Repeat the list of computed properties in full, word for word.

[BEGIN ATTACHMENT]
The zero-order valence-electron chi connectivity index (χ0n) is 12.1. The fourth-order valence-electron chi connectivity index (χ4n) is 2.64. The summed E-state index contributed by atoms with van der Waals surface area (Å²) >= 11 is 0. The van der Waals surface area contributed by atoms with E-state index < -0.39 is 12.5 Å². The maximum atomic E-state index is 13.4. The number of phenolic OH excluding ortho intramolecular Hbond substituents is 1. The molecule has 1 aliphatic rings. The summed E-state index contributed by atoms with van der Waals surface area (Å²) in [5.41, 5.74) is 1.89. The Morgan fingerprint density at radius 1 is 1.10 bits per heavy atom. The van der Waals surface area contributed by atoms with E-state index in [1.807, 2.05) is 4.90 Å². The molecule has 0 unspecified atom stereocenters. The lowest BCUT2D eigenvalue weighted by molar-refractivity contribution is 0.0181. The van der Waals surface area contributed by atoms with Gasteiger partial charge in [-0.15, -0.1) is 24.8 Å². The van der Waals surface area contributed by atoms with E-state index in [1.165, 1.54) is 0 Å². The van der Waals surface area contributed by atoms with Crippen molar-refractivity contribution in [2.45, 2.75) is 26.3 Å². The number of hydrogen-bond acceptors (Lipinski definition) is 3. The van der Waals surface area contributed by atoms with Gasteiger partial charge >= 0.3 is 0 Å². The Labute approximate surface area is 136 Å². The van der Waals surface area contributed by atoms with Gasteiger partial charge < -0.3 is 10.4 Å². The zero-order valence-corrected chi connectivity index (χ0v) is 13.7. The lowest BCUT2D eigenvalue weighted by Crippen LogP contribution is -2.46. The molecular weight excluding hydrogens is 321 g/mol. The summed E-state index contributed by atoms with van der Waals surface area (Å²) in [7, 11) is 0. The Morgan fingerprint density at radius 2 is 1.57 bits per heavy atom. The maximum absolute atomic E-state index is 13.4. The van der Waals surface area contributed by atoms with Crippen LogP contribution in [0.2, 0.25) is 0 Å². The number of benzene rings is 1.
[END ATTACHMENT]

The zero-order valence-electron chi connectivity index (χ0n) is 12.1. The fourth-order valence-electron chi connectivity index (χ4n) is 2.64. The summed E-state index contributed by atoms with van der Waals surface area (Å²) >= 11 is 0. The van der Waals surface area contributed by atoms with E-state index < -0.39 is 12.5 Å². The maximum atomic E-state index is 13.4. The number of phenolic OH excluding ortho intramolecular Hbond substituents is 1. The molecule has 1 aliphatic rings. The summed E-state index contributed by atoms with van der Waals surface area (Å²) in [5.41, 5.74) is 1.89. The Morgan fingerprint density at radius 1 is 1.10 bits per heavy atom. The van der Waals surface area contributed by atoms with E-state index in [1.807, 2.05) is 4.90 Å². The molecule has 0 unspecified atom stereocenters. The lowest BCUT2D eigenvalue weighted by molar-refractivity contribution is 0.0181. The van der Waals surface area contributed by atoms with Gasteiger partial charge in [-0.15, -0.1) is 24.8 Å². The van der Waals surface area contributed by atoms with E-state index in [1.165, 1.54) is 0 Å². The van der Waals surface area contributed by atoms with Crippen molar-refractivity contribution in [2.45, 2.75) is 26.3 Å². The number of hydrogen-bond acceptors (Lipinski definition) is 3. The van der Waals surface area contributed by atoms with Gasteiger partial charge >= 0.3 is 0 Å². The Labute approximate surface area is 136 Å². The van der Waals surface area contributed by atoms with Gasteiger partial charge < -0.3 is 10.4 Å². The zero-order valence-corrected chi connectivity index (χ0v) is 13.7. The lowest BCUT2D eigenvalue weighted by Crippen LogP contribution is -2.46. The molecular weight excluding hydrogens is 321 g/mol. The summed E-state index contributed by atoms with van der Waals surface area (Å²) in [7, 11) is 0. The Morgan fingerprint density at radius 2 is 1.57 bits per heavy atom. The maximum absolute atomic E-state index is 13.4. The van der Waals surface area contributed by atoms with Crippen LogP contribution in [0.2, 0.25) is 0 Å². The number of benzene rings is 1.